Common names: Muira puama also is known as marapuama, potency wood, raiz del macho, and potenzholz.
ÒÒ...Ethno or other evidence of efficacy.
Safety rating:●...Little exposure or very minor concerns.
What is Muira Puama?
P. olacoides is a small tree native to the Brazilian Amazon where the stems and roots are used as a tonic for neuromuscular problems. A root decoction is used externally in massages and baths for paralysis and beriberi. Oral use of tea made from the roots for sexual impotence, rheumatism, and GI problems has been noted.
What is it used for?Traditional/Ethnobotanical uses
Muira puama currently is promoted as a male aphrodisiac or as a treatment for impotence. It is a popular, yet poorly studied, herbal product promoted for erectile dysfunction. This use may be traced back to the 1930s in Europe but has increased with the success of sildenafil (Viagra) and the concurrent promotion of “herbal Viagra” preparations. It also is a constituent of a popular Brazilian herbal tonic, “catuama,” consisting of guarana, ginger, Trichilia catigua, and P. olacoides. Muira puama was official in the Brazilian Pharmacopeia of 1956.Male impotence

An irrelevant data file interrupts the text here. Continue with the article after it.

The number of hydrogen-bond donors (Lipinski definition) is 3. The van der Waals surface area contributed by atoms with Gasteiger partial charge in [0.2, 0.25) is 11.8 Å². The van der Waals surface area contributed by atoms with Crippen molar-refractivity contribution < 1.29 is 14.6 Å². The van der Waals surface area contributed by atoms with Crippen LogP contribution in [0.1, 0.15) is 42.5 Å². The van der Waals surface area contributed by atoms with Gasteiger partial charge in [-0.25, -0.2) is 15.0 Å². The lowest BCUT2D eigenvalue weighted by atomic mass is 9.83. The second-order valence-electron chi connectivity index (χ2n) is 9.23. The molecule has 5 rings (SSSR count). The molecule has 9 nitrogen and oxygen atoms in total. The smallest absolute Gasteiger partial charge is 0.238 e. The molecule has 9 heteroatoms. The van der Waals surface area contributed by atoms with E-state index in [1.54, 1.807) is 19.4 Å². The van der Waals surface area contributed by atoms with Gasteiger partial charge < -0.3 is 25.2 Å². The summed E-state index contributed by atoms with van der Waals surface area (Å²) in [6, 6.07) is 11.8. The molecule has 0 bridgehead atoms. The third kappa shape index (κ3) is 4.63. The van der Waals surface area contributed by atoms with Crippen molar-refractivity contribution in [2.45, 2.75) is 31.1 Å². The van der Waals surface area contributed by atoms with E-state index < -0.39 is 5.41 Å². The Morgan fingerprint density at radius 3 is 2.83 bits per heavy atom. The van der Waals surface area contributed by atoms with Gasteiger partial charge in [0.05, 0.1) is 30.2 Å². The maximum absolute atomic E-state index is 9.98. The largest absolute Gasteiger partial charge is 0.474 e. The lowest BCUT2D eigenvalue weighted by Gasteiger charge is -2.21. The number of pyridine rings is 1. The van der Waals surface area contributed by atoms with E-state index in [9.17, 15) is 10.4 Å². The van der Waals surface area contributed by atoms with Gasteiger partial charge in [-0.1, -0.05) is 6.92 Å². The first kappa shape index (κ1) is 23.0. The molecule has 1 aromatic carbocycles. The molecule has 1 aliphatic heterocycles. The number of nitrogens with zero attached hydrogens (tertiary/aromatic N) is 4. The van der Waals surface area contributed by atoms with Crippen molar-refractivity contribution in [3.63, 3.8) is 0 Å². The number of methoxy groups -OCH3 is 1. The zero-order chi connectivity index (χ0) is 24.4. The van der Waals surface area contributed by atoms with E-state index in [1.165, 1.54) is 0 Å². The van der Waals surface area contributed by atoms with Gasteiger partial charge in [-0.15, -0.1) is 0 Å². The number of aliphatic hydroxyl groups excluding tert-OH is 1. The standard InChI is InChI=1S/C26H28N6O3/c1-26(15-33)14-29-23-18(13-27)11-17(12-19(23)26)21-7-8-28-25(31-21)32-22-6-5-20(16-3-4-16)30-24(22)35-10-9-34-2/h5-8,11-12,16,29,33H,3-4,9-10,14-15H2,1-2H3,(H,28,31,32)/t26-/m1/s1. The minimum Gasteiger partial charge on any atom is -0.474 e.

Muira puama is currently promoted as a male aphrodisiac or as a treatment for impotence. Clinical studies to support the use of muira puama are sparse. Several promotional Web sites cite the work of French clinician Jacques Waynberg to support their claims. However, peer-reviewed publications currently are lacking.
What is the recommended dosage?
Muira puama leaves, stem, and roots typically are used at a dose of 0.5 to 1.5 g/day, although there are no clinical studies supporting this dose.
How safe is it?Contraindications
Contraindications have not yet been identified.Pregnancy/nursing
Information regarding safety and efficacy in pregnancy and lactation is lacking.Interactions
None well documented.Side Effects
Research reveals little or no information about adverse reactions of muira puama.Toxicities
Muira puama does not appear to have the serious side effect potential of yohimbine.
- Muira Puama. Review of Natural Products. factsandcomparisons4.0 [online]. 2004. Available from Wolters Kluwer Health, Inc. Accessed April 17, 2007.
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